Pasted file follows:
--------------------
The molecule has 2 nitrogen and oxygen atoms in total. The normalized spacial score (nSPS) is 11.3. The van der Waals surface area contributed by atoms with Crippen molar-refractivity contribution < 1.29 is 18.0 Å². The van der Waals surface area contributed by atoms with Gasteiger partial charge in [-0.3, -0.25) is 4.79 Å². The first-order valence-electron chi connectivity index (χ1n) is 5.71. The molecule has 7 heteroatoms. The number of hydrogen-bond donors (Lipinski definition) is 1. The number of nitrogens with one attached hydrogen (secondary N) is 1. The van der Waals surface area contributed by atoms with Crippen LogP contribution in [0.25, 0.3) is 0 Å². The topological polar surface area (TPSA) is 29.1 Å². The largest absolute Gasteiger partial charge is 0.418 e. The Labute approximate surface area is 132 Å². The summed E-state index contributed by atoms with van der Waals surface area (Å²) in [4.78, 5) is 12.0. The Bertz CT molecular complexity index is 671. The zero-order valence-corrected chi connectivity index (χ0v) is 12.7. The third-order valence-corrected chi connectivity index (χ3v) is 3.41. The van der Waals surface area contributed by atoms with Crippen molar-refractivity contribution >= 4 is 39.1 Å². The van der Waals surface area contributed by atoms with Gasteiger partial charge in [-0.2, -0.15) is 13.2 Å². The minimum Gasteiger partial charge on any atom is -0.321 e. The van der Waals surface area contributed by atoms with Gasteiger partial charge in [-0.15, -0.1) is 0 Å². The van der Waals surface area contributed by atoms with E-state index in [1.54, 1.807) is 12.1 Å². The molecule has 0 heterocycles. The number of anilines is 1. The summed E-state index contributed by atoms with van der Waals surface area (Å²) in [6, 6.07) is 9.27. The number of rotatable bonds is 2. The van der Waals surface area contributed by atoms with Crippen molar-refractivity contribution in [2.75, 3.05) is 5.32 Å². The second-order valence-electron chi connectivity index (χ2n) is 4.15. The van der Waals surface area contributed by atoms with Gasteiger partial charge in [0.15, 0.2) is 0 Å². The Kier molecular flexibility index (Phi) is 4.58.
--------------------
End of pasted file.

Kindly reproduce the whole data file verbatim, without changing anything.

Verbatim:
The molecule has 2 nitrogen and oxygen atoms in total. The normalized spacial score (nSPS) is 11.3. The van der Waals surface area contributed by atoms with Crippen molar-refractivity contribution < 1.29 is 18.0 Å². The van der Waals surface area contributed by atoms with Gasteiger partial charge in [-0.3, -0.25) is 4.79 Å². The first-order valence-electron chi connectivity index (χ1n) is 5.71. The molecule has 7 heteroatoms. The number of hydrogen-bond donors (Lipinski definition) is 1. The number of nitrogens with one attached hydrogen (secondary N) is 1. The van der Waals surface area contributed by atoms with Crippen LogP contribution in [0.25, 0.3) is 0 Å². The topological polar surface area (TPSA) is 29.1 Å². The largest absolute Gasteiger partial charge is 0.418 e. The Labute approximate surface area is 132 Å². The summed E-state index contributed by atoms with van der Waals surface area (Å²) in [4.78, 5) is 12.0. The Bertz CT molecular complexity index is 671. The zero-order valence-corrected chi connectivity index (χ0v) is 12.7. The third-order valence-corrected chi connectivity index (χ3v) is 3.41. The van der Waals surface area contributed by atoms with Crippen molar-refractivity contribution >= 4 is 39.1 Å². The van der Waals surface area contributed by atoms with Gasteiger partial charge in [-0.2, -0.15) is 13.2 Å². The minimum Gasteiger partial charge on any atom is -0.321 e. The van der Waals surface area contributed by atoms with Gasteiger partial charge in [-0.15, -0.1) is 0 Å². The van der Waals surface area contributed by atoms with E-state index in [1.54, 1.807) is 12.1 Å². The molecule has 0 heterocycles. The number of anilines is 1. The summed E-state index contributed by atoms with van der Waals surface area (Å²) in [6, 6.07) is 9.27. The number of rotatable bonds is 2. The van der Waals surface area contributed by atoms with Crippen molar-refractivity contribution in [2.75, 3.05) is 5.32 Å². The second-order valence-electron chi connectivity index (χ2n) is 4.15. The van der Waals surface area contributed by atoms with Gasteiger partial charge in [0.15, 0.2) is 0 Å². The Kier molecular flexibility index (Phi) is 4.58.